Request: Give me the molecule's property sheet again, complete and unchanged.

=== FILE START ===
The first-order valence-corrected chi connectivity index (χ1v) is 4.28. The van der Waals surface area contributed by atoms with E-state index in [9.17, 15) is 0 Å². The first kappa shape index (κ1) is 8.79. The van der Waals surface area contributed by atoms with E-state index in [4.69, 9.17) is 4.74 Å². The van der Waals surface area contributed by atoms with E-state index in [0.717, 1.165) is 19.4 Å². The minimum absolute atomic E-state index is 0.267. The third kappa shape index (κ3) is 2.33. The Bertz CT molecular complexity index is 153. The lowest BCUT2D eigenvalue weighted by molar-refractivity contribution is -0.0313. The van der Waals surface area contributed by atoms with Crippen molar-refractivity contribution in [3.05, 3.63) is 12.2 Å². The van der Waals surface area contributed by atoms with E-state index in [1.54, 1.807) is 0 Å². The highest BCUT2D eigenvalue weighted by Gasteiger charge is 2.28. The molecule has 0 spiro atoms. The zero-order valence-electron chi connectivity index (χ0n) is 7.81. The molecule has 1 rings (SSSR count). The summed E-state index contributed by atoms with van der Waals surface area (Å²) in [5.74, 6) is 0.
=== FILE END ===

The first-order valence-corrected chi connectivity index (χ1v) is 4.28. The van der Waals surface area contributed by atoms with E-state index in [9.17, 15) is 0 Å². The first kappa shape index (κ1) is 8.79. The van der Waals surface area contributed by atoms with E-state index in [4.69, 9.17) is 4.74 Å². The van der Waals surface area contributed by atoms with E-state index in [0.717, 1.165) is 19.4 Å². The minimum absolute atomic E-state index is 0.267. The third kappa shape index (κ3) is 2.33. The Bertz CT molecular complexity index is 153. The lowest BCUT2D eigenvalue weighted by molar-refractivity contribution is -0.0313. The van der Waals surface area contributed by atoms with Crippen molar-refractivity contribution in [3.05, 3.63) is 12.2 Å². The van der Waals surface area contributed by atoms with E-state index in [1.54, 1.807) is 0 Å². The highest BCUT2D eigenvalue weighted by Gasteiger charge is 2.28. The molecule has 0 spiro atoms. The zero-order valence-electron chi connectivity index (χ0n) is 7.81. The molecule has 1 rings (SSSR count). The summed E-state index contributed by atoms with van der Waals surface area (Å²) in [5.74, 6) is 0.